Premature baby care: Support, guidance and advice from real mums


by Lorna White |
Updated on

The emotional strain of having a premature baby can be enormous. Around 60,000 babies are born prematurely in the UK, each year. In fact, the rate of preterm birth is between seven to eight per cent.

A 'premature' baby is one that is born before 37 weeks. If your baby is born early they may need special care as they may not be fully developed.

For many of these babies, an early arrivalmeans a fight for survival and months of uncertainty for parents.

If you're currently going through this worrying time and are unsure how to cope, our experienced mums and neonatal experts have shared their advice and support on dealing with having a baby before term.

Premature baby hospital care explained

Don’t get confused by jargon used by health professionals when talking about your premature baby’s care. We’ve got a simple guide to the medical terminology

Now your baby is here, understanding the care your baby needs from the hospital is important but hearing a lot of abbreviations from hospital staff can leave you in a bit of a spin, particularly if you have a premature baby.

We break down all the baby care terminology and explain what it all means for you and your baby.

Neonatal intensive care unit (NICU)

If your baby is born with serious complications or is born very premature, (from 26-35 weeks), you may find your baby is transferred to the neonatal intensive care.

This is the highest level of care and is for the smallest and sickest babies.

NICUs can offer your baby the entire range of neonatal care. If your baby has had major surgery, they will spend some time recovering in the NICU after their operation.

Local neonatal unit

Your baby could be transferred to a local neonatal unit if they are unwell but not considered critical. These units still provide sophisticated care but the babies are not as ill as those in the NICU.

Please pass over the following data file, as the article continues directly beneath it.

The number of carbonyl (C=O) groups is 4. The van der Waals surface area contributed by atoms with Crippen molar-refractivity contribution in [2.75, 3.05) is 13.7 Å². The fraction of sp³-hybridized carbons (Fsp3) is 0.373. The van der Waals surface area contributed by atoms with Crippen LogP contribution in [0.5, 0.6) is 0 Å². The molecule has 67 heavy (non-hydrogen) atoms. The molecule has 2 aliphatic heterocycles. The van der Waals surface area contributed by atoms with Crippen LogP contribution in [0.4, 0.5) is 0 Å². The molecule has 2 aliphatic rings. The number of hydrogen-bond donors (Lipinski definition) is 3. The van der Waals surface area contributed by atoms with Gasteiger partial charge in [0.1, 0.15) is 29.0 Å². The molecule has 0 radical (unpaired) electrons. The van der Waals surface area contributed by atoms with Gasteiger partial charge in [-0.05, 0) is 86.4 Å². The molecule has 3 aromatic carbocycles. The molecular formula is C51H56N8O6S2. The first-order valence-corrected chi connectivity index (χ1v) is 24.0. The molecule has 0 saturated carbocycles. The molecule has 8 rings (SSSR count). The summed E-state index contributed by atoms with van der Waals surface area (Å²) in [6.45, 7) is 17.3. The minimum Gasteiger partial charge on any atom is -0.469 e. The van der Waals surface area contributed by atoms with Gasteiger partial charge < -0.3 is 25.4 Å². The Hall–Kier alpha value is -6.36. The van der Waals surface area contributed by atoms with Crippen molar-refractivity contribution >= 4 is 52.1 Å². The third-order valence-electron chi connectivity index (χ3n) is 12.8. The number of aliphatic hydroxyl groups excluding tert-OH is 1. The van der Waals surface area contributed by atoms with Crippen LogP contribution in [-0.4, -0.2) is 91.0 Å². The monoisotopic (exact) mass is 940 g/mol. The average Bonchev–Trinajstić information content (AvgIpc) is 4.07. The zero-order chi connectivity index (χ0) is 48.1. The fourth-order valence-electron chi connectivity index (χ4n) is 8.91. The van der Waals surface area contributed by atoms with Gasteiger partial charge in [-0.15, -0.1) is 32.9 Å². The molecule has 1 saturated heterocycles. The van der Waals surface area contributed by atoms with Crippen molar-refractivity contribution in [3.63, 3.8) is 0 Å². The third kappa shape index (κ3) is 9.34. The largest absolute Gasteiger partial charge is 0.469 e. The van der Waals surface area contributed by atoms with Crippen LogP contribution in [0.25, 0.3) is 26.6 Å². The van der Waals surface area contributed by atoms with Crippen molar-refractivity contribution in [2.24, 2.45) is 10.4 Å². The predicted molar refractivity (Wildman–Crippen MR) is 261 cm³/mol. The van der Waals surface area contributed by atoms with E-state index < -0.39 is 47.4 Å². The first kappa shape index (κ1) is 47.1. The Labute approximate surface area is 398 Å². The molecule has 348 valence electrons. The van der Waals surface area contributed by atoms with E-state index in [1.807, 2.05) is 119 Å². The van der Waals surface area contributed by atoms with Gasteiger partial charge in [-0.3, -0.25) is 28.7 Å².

Babies weighing less than 1kg are sometimes cared for in a local neonatal unit even if they are relatively strong.

The local neonatal unit can provide continuous positive airways pressure (CPAP) for breathing support, and can look after babies who need their breathing to be stimulated. Your baby can also receive intravenous (IV) or tube feeding in the local neonatal unit.

Special care baby unit (SCBU)

If your baby is born needing some support or observation but is otherwise strong, they will be transferred to the special care baby unit. This level of care is sometimes referred to as ‘low dependency’.

The special care baby unit can offer your baby some kinds of tube feeding, oxygen, and phototherapy (light treatment) for jaundice.

Special care is also for babies who need to have their breathing or heartbeat monitored. The unit can provide some intensive care in an emergency but not for longer periods.

Transitional care

If your premie is in transitional care, it means your baby still has some needs but is almost ready to go home.

But most importantly the mother becomes the main carer with support from a nursery nurse or other staff on the unit.

The staff at your hospital will always advise you if there is something you are unsure of and will offer the support you need, as well as all the care your baby needs.

Premature baby support and advice from experts and mums

'Having a premature baby is very frightening for many parents,' says Carmel Bartley, family support manager for Bliss. 'The idea of the perfect birth and seeing your baby and bonding immediately is taken away from you due to the circumstances that your baby needs to be cared for immediately. Many parents find this a very distressing time. The idea of the perfect birth and seeing your baby and bonding immediately is taken away from you due to the circumstances that your baby needs to be cared for immediately. Many parents find this a very distressing time.'

Mum 1: 'Straight after having my baby I felt this sense of loss that I was no longer pregnant when I was supposed to be and I can remember being on the postnatal ward and one other mum who had a term baby looking at me and saying ‘well you don’t even look like you’ve had a baby’ and I felt like turning around and saying ‘well that’s because I wasn't supposed to have had a baby yet, it’s supposed to still be inside me’.